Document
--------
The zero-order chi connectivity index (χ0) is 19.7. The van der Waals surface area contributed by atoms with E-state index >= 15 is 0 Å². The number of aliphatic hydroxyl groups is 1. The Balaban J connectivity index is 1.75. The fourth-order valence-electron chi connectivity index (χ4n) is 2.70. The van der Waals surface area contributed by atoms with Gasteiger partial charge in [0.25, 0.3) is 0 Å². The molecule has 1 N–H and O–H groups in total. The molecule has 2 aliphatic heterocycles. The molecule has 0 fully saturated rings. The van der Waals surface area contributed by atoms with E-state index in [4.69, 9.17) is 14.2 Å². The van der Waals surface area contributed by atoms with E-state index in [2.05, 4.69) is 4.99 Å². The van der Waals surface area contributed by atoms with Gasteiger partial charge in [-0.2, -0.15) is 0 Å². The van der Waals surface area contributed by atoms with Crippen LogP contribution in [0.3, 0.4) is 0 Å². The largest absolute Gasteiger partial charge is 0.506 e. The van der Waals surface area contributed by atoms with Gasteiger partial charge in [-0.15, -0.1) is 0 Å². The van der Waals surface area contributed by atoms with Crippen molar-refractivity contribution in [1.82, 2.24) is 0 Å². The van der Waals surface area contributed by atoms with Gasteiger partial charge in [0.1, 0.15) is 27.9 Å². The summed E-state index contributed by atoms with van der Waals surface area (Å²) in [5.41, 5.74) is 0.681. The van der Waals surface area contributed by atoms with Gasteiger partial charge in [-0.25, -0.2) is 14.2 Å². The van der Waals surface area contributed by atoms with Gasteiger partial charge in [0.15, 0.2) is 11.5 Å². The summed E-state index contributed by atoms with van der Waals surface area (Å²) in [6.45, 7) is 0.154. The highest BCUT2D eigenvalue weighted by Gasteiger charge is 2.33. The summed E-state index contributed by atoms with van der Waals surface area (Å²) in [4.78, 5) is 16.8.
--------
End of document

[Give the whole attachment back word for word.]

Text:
The zero-order chi connectivity index (χ0) is 19.7. The van der Waals surface area contributed by atoms with E-state index >= 15 is 0 Å². The number of aliphatic hydroxyl groups is 1. The Balaban J connectivity index is 1.75. The fourth-order valence-electron chi connectivity index (χ4n) is 2.70. The van der Waals surface area contributed by atoms with Gasteiger partial charge in [0.25, 0.3) is 0 Å². The molecule has 1 N–H and O–H groups in total. The molecule has 2 aliphatic heterocycles. The molecule has 0 fully saturated rings. The van der Waals surface area contributed by atoms with E-state index in [4.69, 9.17) is 14.2 Å². The van der Waals surface area contributed by atoms with E-state index in [2.05, 4.69) is 4.99 Å². The van der Waals surface area contributed by atoms with Gasteiger partial charge in [-0.2, -0.15) is 0 Å². The van der Waals surface area contributed by atoms with Crippen LogP contribution in [0.3, 0.4) is 0 Å². The largest absolute Gasteiger partial charge is 0.506 e. The van der Waals surface area contributed by atoms with Gasteiger partial charge in [-0.15, -0.1) is 0 Å². The van der Waals surface area contributed by atoms with Crippen molar-refractivity contribution in [1.82, 2.24) is 0 Å². The van der Waals surface area contributed by atoms with Gasteiger partial charge in [0.1, 0.15) is 27.9 Å². The summed E-state index contributed by atoms with van der Waals surface area (Å²) in [5.41, 5.74) is 0.681. The van der Waals surface area contributed by atoms with Gasteiger partial charge in [-0.25, -0.2) is 14.2 Å². The van der Waals surface area contributed by atoms with Gasteiger partial charge in [0.15, 0.2) is 11.5 Å². The summed E-state index contributed by atoms with van der Waals surface area (Å²) in [6.45, 7) is 0.154. The highest BCUT2D eigenvalue weighted by Gasteiger charge is 2.33. The summed E-state index contributed by atoms with van der Waals surface area (Å²) in [4.78, 5) is 16.8.